Coronavirus disease 2019 (COVID-19) has affected daily life globally dramatically over the last year. The impact of the COVID-19 epidemic on mental health is expected to be immense and likely to be long-lasting, raising a range of global problems that need to be addressed accordingly.
To analyze the Scopus-based depression research and COVID-19, explain the advancement of research nowadays, and comment on the possible hotspots of depression research and COVID-19 to obtain a more global perspective.
In this report, bibliometric analysis and visualization are used to explain COVID-19's global research status on depression and provide researchers with a guide to identify future research directions. Relevant studies on depression and COVID-19 were retrieved from the Scopus database. Visualization maps were produced using the VOSviewer software, including research collaboration.
At the time of data collection (November 18, 2020), 77217 documents were released by Scopus to COVID-19 in all areas of research. By limiting the search to depression and COVID-19 (January 2020 up until November 18, 2020), there are 1274 published articles on depression and COVID-19 in the Scopus. The great majority of which are original articles (n = 1049, 82.34%), followed by 118 review articles (9.26%), 66 letters (5.18%). The United States had the highest number of publications at 282 (22.14%), followed by China (19.07%) at 243 and Italy at 121 (9.5%). The major two clusters are signified by mental health outcomes among the general population and mental health outcomes among health care workers.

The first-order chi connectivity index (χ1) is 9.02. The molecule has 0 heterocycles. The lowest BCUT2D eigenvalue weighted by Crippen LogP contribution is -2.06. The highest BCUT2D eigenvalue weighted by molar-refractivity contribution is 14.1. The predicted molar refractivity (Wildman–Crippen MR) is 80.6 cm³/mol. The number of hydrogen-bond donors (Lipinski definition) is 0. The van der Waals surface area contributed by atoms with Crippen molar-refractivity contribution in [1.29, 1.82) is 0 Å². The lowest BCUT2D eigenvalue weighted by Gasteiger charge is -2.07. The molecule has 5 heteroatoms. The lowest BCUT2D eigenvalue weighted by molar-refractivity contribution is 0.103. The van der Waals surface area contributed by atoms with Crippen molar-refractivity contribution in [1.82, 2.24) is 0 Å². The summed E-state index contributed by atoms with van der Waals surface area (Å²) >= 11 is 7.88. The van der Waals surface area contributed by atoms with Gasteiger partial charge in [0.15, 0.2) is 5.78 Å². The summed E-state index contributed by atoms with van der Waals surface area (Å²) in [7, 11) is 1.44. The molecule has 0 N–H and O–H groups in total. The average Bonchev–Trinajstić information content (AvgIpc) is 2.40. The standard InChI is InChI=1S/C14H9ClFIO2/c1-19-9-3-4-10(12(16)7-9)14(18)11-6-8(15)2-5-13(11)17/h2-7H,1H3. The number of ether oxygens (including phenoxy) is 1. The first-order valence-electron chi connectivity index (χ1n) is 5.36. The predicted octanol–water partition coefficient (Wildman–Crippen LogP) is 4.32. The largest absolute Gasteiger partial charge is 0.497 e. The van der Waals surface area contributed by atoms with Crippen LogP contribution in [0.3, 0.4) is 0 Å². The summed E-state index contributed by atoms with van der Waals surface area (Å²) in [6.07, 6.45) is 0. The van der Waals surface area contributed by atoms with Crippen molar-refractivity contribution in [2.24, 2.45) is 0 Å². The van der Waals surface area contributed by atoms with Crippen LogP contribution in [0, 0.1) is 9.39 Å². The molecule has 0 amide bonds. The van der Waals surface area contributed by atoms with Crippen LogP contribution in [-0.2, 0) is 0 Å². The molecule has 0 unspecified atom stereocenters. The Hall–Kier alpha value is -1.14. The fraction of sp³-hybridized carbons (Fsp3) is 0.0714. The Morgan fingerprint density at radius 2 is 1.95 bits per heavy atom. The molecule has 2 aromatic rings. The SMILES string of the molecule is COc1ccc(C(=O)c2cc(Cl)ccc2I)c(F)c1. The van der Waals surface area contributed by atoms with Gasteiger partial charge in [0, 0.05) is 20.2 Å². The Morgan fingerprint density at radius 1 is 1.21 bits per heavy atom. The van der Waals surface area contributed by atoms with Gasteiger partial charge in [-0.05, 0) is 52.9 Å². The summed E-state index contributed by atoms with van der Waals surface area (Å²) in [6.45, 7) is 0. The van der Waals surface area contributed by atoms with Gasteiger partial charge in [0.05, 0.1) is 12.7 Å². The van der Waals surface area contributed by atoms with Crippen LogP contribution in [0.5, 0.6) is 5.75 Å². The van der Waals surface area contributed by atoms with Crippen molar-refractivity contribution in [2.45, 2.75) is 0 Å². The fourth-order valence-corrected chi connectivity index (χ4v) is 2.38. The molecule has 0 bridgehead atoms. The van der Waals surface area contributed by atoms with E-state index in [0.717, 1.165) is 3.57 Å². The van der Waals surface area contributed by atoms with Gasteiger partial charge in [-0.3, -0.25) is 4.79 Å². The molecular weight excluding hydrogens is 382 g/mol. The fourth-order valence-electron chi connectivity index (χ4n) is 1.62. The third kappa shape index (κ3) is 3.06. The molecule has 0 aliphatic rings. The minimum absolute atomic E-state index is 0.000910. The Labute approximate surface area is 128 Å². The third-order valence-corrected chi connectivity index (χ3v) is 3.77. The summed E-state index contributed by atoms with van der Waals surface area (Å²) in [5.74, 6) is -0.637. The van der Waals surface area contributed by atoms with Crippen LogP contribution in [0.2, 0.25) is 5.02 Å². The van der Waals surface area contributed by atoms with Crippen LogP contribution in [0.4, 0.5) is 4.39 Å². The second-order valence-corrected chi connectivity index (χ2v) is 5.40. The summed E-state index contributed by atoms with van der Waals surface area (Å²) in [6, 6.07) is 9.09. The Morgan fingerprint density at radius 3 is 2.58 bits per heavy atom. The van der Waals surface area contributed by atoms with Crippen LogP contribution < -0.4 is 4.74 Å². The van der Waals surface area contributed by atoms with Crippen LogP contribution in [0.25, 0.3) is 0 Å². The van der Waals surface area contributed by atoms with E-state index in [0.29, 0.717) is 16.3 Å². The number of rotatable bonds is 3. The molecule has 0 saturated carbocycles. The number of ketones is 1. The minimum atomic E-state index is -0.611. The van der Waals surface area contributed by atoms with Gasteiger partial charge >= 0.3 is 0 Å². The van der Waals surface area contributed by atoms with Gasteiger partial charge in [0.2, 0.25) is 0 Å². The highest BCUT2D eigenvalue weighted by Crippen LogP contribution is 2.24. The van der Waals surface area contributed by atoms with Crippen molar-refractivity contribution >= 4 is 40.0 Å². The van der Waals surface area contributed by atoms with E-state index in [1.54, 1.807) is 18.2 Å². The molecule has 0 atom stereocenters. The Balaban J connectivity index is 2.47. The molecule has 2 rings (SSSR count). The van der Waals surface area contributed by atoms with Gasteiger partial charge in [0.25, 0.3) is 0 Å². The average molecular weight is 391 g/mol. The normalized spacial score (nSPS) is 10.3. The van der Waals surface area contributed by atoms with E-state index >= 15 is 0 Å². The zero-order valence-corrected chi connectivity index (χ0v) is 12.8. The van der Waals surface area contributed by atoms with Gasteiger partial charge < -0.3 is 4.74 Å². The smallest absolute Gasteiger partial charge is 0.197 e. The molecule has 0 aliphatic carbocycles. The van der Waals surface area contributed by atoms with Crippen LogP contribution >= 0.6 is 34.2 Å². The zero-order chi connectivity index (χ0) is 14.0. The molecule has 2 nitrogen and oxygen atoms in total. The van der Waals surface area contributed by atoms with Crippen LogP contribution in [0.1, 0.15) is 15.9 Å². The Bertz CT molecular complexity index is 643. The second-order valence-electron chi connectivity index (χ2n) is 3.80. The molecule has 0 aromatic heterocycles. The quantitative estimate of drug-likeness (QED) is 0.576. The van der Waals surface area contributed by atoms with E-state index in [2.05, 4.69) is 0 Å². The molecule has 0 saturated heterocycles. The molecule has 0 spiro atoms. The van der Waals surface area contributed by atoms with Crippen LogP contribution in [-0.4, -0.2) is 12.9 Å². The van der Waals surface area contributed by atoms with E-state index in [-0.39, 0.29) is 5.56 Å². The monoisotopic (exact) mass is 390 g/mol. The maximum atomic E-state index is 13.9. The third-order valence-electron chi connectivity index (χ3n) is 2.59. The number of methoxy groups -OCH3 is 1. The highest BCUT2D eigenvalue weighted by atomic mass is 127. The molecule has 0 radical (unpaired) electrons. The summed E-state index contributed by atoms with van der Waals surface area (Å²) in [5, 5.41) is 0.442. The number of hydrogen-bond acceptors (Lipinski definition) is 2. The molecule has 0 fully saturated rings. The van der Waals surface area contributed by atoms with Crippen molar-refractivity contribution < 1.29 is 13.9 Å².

The evidence from this study found that many articles focused on mental health outcomes among the general population and health care workers. With adequate psychological support offered by the government or community agencies, mental health in various communities should be put within the local and global public health agenda. This changing situation involves the scientific community's collaborative efforts to contribute to population monitoring during quarantine and COVID-19 outbreaks and to examine the short- and long-term adverse effects on psychological well-being.
Keywords: Depression, COVID-19, Bibliometric, Scopus, Psychological distress